Aug 9, 2014

Lessons with Dorothy the Doll Doc

Dorothy Meredith is a doll restorer, super doll show promoter, and a good friend.  So we decided to trade classes.  She came over for my two-day intensive on cloth & clay art dolls.  Then I spent two days at her place, learning (some of) the fine art of restoring dolls.  I figured to apply what I learned to the restoration of my old dolls, but it goes so much further.  I can see many exciting and creative possibilities for these tools and materials in art doll making as well.  WIN!

So the first day I went by myself, where we chipped and dremeled and painted and sanded.  Seriously good information from a lady who has spent thirty-plus years in this business.  Her encyclopedic knowledge of twentieth century dolls is amazing.  (Look up Attic Antiquities for info on her classes!)

Here is her workshop and doll store.  I confess to a little Woman Cave envy.  Aside from great work lighting, lots of space, and all the materials you could ever want, there's a work sink and a little half bath.  How cool is that?

The workshop

Shop Kitty "Nosey"

The Doll Store.  I have to wear a bib here, because I drool.

We buckled down and got to work.  I'm a fan of PPE (personal protective equipment) because I've  not got enough brain cells to waste any, and some of that stuff is STINKY.  And the the dust goes everywhere when you sand bondo.  Yes, what goes on cars.  Interesting process, this doll restoration biz.

My projects for the first day: an old Boudoir doll, a no-name fellow that will require an entirely new body, and below that, a little Effanbee Bubbles who has paint chipping and needs a new crier (laugher?). 

The second day was more of a group effort with some of my favorite people.  Laura and Joann drove a long way to join us with their own restoration projects.  With a good lunch stop at the local Grain Bin, we worked and learned and shared and laughed--a wonderful day spent with people who share a passion for dolls, old and new.

Laura, Dorothy, and Joann

On this second day, I worked on restringing a modern resin BJD--because I wanted to learn restringing--and learning to air brush.  I am so going to use this air brush in making dolls!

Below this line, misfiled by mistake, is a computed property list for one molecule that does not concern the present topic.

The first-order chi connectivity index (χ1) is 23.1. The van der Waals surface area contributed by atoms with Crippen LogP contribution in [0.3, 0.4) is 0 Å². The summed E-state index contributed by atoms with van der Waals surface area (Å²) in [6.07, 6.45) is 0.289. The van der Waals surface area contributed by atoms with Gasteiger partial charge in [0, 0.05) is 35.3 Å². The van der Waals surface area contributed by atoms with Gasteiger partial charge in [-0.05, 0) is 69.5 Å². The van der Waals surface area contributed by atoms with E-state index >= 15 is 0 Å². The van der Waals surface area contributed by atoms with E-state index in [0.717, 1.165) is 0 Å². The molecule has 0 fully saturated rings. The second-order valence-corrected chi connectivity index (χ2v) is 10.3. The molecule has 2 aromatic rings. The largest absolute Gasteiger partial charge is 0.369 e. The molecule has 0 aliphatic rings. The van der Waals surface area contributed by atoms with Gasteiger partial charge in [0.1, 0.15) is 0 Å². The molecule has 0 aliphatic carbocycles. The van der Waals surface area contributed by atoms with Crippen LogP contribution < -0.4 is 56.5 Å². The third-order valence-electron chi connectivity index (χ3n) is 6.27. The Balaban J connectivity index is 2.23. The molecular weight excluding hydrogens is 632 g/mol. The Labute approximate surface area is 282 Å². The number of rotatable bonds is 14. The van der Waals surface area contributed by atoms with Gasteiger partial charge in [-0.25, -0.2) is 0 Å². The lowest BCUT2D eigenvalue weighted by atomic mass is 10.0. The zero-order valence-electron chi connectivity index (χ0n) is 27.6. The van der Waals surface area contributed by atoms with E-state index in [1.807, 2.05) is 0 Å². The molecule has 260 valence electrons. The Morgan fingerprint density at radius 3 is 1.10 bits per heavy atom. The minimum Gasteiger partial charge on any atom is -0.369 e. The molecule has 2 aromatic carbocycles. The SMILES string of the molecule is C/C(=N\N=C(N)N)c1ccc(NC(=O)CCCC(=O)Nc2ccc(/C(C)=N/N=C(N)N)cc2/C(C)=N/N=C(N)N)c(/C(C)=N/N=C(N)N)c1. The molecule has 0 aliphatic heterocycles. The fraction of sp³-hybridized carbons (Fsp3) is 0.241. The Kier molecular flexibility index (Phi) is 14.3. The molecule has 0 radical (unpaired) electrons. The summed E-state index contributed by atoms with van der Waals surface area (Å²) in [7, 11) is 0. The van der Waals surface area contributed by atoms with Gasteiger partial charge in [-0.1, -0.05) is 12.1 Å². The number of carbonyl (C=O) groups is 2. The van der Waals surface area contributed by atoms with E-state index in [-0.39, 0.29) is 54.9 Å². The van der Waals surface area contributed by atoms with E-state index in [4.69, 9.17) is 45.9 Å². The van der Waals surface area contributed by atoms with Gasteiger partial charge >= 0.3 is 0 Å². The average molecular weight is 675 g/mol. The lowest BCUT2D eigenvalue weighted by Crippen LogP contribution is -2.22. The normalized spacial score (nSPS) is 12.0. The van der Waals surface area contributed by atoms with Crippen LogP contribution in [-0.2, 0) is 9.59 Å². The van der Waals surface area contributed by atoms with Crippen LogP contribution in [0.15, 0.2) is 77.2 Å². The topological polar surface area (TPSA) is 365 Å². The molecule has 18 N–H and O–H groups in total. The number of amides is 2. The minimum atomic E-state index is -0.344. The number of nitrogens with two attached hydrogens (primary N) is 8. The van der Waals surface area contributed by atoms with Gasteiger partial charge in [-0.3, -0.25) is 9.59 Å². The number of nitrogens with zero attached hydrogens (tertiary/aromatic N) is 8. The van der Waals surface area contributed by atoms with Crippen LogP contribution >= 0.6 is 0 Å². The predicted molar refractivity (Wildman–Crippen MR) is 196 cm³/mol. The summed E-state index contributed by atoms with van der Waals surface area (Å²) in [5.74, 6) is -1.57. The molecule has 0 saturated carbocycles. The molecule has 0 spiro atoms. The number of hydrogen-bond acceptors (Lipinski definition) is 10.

Laura had a little Betsy Wetsy type who needed new eyes, and a Patsy Ann type that needs work on her badly chipping paint on the back of her head.  (I am ignorant of 20th Century Dolls, as well as the finer bisque antiques, so ladies, please forgive me if I named your dolls wrong!)

Joann had a lovely (and huge!) Kestner girl who needed restringing, and a tiny little porcelain who needs a wig and a dentist.  I kept suggesting she leave the snaggle toothed look and give her an eye patch and a pirate costume, but apparently this will not happen.  Maybe she'll get them for Christmas.

Dorothy (when we gave her a minute to work) had some tiny Ginny's to restring, and Nosey worked on exercising the hinges on the shop door.  In and out, in and out.  She's a good shop kitty, making sure everyone knows she's the one in charge, no matter what the Lady of the Shop might say.

The plan is for a "hair rerooting party" at my house coming up...BYORT (bring your own rerooting tool) where we can practice on my Monster High dolls.  And my first official Art Doll class is coming up on the 19th and 20th of August.  I love this job! 

Hope your weekend is lovely...and includes time with people you enjoy.


  1. Replies
    1. It is great--and Dorothy is a patient teacher. :~D

  2. I loved seeing what you are dong at the doll work shop. Is is so lucky that you live close to a person that has been in the doll restoring business for so long, this will be a tremendous help to you and she can learn from you too. I can see why you love her doll store.You can get books on restoring, but it is not like seeing first hand in person how to do the jobs that are needed.

    1. You are so right, Martha. There are tons of tutorials for restringing, but seeing it done in person, and having them watch while you redo it yourself a few times, really helps you cut past a lot of the Learning Curve stuff you'd have to learn the hard way!

  3. I really do believe you love your job! And, a good thing, for someone like you, who has such a big heart, will keep on finding sweet little dollies that need to be saved.

  4. Jan... best wishes with the Art Doll classes coming up... you'll knock 'em dead! (well, ummm, not really "dead" O.K.?) Daryle


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